Join us for a three part series reviewing specialist areas of immigration law.
The purpose of this series is:
a. to help people identify when Specialist Advocacy is required in their immigration process; and
b. the expectations from a Practitioner (Licensed Adviser/Registered Migration Agent) and a Government department.
These immigration matters should not be taken lightly as a negative outcome will jeopardise your move to another country.
In both Australia and New Zealand, applicants applying for visas must meet the health criteria where:
- The applicant will not pose a danger to the community/public,
- The applicant entering the country will not impose significant costs to the health system and/or educational system, and
- The applicant is able to perform the functions for which the visa was issued.
The most common conditions [but not limited to] deemed to impose significant healthcare and community service costs are:
- intellectual impairment
- functional impairment
- HIV infection
- Hepatitis B & C
- Organ transplants
- renal disease or failure
- cardiac diseases
- respiratory disease
- autoimmune disease
It is irrelevant if an applicant can support themselves with private healthcare insurance. Each of the above conditions are assessed over a five year period where the costs do not exceed NZ$41,000 [New Zealand] and AU$49,000+ [Australia].
How are Health Waivers applied?
Health waivers are exercised when an applicant meets all the [other] criteria of the visa for which they are applying for, and your Case/Visa officer contacts you to advise you have not met the health requirements but a waiver might be considered.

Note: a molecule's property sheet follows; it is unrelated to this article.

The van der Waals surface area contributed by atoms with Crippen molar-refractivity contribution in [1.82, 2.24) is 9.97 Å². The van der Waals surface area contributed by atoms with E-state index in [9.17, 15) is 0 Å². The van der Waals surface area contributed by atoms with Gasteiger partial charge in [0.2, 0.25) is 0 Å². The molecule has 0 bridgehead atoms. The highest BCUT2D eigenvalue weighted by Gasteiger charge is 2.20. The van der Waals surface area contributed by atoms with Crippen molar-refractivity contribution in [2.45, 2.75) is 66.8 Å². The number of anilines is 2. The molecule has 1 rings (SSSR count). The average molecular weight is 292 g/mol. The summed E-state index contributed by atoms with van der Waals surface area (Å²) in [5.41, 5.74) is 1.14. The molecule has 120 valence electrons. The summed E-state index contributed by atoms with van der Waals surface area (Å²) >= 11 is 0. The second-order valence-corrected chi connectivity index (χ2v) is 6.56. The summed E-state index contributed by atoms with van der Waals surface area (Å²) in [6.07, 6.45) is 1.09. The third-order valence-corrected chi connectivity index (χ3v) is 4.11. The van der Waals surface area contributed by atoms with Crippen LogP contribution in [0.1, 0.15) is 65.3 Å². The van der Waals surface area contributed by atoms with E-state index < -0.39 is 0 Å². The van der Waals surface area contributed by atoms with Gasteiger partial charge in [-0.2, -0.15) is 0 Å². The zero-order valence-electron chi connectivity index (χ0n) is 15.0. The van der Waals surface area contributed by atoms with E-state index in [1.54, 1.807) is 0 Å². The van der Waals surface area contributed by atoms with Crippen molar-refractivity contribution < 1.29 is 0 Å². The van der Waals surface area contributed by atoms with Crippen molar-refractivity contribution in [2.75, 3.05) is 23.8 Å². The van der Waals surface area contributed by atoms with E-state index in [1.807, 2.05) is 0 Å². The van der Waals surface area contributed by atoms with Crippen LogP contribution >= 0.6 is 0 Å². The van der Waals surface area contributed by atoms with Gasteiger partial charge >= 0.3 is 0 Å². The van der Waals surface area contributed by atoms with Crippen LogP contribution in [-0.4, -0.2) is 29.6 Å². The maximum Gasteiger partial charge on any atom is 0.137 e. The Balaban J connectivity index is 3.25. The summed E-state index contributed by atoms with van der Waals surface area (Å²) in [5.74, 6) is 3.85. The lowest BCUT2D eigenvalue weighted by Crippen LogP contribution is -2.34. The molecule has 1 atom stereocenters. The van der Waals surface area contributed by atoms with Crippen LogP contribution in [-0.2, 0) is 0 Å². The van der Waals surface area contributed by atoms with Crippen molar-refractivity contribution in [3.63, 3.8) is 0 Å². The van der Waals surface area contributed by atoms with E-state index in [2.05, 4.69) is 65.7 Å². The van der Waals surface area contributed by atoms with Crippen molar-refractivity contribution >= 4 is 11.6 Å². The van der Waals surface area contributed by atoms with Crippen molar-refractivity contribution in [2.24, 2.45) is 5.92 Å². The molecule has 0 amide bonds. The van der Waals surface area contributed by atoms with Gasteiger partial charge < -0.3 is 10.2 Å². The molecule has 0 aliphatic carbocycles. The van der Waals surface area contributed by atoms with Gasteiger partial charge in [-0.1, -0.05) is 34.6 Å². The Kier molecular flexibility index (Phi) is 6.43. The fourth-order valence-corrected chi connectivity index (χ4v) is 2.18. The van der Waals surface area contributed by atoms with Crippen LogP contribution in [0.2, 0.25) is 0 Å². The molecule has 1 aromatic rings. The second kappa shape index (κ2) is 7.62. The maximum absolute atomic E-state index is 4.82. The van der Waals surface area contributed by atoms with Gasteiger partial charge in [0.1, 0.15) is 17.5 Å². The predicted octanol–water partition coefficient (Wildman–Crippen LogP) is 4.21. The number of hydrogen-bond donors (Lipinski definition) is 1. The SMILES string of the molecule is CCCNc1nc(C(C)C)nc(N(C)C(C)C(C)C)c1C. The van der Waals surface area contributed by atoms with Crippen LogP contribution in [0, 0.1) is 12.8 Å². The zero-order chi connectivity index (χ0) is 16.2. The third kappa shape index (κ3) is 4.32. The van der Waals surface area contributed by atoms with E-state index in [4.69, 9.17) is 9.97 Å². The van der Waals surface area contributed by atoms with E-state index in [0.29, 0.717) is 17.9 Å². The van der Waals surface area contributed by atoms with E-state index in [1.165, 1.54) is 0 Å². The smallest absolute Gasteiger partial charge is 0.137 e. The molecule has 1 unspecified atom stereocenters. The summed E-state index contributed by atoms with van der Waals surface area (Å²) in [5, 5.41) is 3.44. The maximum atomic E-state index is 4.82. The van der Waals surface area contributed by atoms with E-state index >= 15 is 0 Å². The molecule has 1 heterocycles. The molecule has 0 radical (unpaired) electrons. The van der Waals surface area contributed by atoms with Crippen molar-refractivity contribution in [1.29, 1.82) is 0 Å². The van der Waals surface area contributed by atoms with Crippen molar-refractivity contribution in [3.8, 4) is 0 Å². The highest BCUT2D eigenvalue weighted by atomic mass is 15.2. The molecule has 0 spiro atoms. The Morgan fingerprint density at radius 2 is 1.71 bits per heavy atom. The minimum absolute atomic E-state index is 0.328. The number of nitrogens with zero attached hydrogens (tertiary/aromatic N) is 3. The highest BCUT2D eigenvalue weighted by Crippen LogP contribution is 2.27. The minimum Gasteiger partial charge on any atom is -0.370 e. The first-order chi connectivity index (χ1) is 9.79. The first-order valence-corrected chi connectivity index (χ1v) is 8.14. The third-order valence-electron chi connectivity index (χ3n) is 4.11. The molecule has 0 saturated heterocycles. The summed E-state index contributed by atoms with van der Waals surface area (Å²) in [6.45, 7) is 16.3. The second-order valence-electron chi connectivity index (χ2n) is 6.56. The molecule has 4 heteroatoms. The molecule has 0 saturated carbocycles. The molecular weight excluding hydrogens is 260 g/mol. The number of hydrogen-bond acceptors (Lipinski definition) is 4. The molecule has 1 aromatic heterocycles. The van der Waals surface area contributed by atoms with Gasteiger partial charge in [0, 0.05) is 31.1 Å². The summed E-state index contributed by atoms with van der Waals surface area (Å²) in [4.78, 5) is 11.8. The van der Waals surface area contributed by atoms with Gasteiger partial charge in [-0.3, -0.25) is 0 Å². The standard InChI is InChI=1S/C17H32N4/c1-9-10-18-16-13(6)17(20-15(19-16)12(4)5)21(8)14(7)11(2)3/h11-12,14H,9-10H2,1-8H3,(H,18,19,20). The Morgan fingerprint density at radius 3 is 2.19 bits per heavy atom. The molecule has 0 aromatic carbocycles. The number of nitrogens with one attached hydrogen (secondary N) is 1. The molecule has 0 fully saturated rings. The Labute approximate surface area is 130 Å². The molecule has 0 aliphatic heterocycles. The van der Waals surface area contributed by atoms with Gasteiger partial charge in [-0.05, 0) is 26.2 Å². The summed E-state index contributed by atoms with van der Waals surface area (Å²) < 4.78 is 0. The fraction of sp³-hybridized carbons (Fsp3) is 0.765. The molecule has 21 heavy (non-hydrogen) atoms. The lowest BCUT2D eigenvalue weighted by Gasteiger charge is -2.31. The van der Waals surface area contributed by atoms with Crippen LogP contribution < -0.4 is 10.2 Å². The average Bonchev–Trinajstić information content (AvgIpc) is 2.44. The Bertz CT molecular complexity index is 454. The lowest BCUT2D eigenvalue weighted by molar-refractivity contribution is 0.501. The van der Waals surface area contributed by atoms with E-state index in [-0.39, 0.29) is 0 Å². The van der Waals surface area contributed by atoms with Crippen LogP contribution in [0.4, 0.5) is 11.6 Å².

The Case/Visa officer will ask you to:
- give the Government department more information ABOUT why a health waiver should be exercised; and
- complete a formal submission telling the Government department WHY they should exercise a health waiver.
Both Australian and New Zealand review the merits of each case based on compelling [and any compassionate] circumstances that support exercising a health waiver.
These matters are complex and navigating through immigration regulations can become confusing to the lay-person. They involve extensive research of similar conditions and relevant outcomes. Judicial rulings may also be required if your application is negatively decided.
If you find yourself in a similar situation, it is best to seek lawful immigration advice from a practitioner (Licensed Adviser/Registered Migration Agent) who are competent in handling such matters.
Feel free to contact us at Admin@a2nz-immigration.com or call us for a confidential chat.